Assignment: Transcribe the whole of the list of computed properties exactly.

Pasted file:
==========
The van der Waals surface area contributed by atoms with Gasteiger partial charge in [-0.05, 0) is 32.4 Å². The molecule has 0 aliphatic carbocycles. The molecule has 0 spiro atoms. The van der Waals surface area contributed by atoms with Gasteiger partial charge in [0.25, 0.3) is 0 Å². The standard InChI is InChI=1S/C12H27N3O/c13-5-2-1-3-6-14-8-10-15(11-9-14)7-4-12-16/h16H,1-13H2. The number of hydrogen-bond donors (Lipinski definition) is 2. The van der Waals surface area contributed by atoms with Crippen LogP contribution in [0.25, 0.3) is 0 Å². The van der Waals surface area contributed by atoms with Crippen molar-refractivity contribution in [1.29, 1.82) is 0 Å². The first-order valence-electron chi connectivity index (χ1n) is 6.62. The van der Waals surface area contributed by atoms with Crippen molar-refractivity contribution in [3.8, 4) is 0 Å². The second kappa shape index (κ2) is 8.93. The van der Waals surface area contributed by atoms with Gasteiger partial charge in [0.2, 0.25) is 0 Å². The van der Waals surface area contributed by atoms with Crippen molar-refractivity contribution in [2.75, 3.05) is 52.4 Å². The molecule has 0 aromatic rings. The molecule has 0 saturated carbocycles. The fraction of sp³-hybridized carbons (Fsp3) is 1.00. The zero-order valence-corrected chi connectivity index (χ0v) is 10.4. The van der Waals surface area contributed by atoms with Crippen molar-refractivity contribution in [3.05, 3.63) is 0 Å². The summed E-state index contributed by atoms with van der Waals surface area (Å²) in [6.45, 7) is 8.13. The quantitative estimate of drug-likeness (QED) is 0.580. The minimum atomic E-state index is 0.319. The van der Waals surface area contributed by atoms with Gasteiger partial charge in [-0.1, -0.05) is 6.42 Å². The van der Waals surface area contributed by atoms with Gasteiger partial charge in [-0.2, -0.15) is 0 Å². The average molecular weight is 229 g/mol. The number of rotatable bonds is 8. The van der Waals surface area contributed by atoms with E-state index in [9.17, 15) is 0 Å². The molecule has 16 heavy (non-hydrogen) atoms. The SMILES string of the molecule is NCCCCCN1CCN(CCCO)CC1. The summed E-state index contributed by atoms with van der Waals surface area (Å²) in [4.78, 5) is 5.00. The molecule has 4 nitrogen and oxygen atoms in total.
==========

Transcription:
The van der Waals surface area contributed by atoms with Gasteiger partial charge in [-0.05, 0) is 32.4 Å². The molecule has 0 aliphatic carbocycles. The molecule has 0 spiro atoms. The van der Waals surface area contributed by atoms with Gasteiger partial charge in [0.25, 0.3) is 0 Å². The standard InChI is InChI=1S/C12H27N3O/c13-5-2-1-3-6-14-8-10-15(11-9-14)7-4-12-16/h16H,1-13H2. The number of hydrogen-bond donors (Lipinski definition) is 2. The van der Waals surface area contributed by atoms with Crippen LogP contribution in [0.25, 0.3) is 0 Å². The van der Waals surface area contributed by atoms with Crippen molar-refractivity contribution in [1.29, 1.82) is 0 Å². The first-order valence-electron chi connectivity index (χ1n) is 6.62. The van der Waals surface area contributed by atoms with Crippen molar-refractivity contribution in [3.8, 4) is 0 Å². The second kappa shape index (κ2) is 8.93. The van der Waals surface area contributed by atoms with Gasteiger partial charge in [0.2, 0.25) is 0 Å². The van der Waals surface area contributed by atoms with Crippen molar-refractivity contribution in [2.75, 3.05) is 52.4 Å². The molecule has 0 aromatic rings. The molecule has 0 saturated carbocycles. The fraction of sp³-hybridized carbons (Fsp3) is 1.00. The zero-order valence-corrected chi connectivity index (χ0v) is 10.4. The van der Waals surface area contributed by atoms with Crippen molar-refractivity contribution in [3.05, 3.63) is 0 Å². The summed E-state index contributed by atoms with van der Waals surface area (Å²) in [6.45, 7) is 8.13. The quantitative estimate of drug-likeness (QED) is 0.580. The minimum atomic E-state index is 0.319. The van der Waals surface area contributed by atoms with Gasteiger partial charge in [-0.1, -0.05) is 6.42 Å². The van der Waals surface area contributed by atoms with Gasteiger partial charge in [-0.2, -0.15) is 0 Å². The average molecular weight is 229 g/mol. The number of rotatable bonds is 8. The van der Waals surface area contributed by atoms with E-state index in [9.17, 15) is 0 Å². The molecule has 16 heavy (non-hydrogen) atoms. The SMILES string of the molecule is NCCCCCN1CCN(CCCO)CC1. The summed E-state index contributed by atoms with van der Waals surface area (Å²) in [4.78, 5) is 5.00. The molecule has 4 nitrogen and oxygen atoms in total.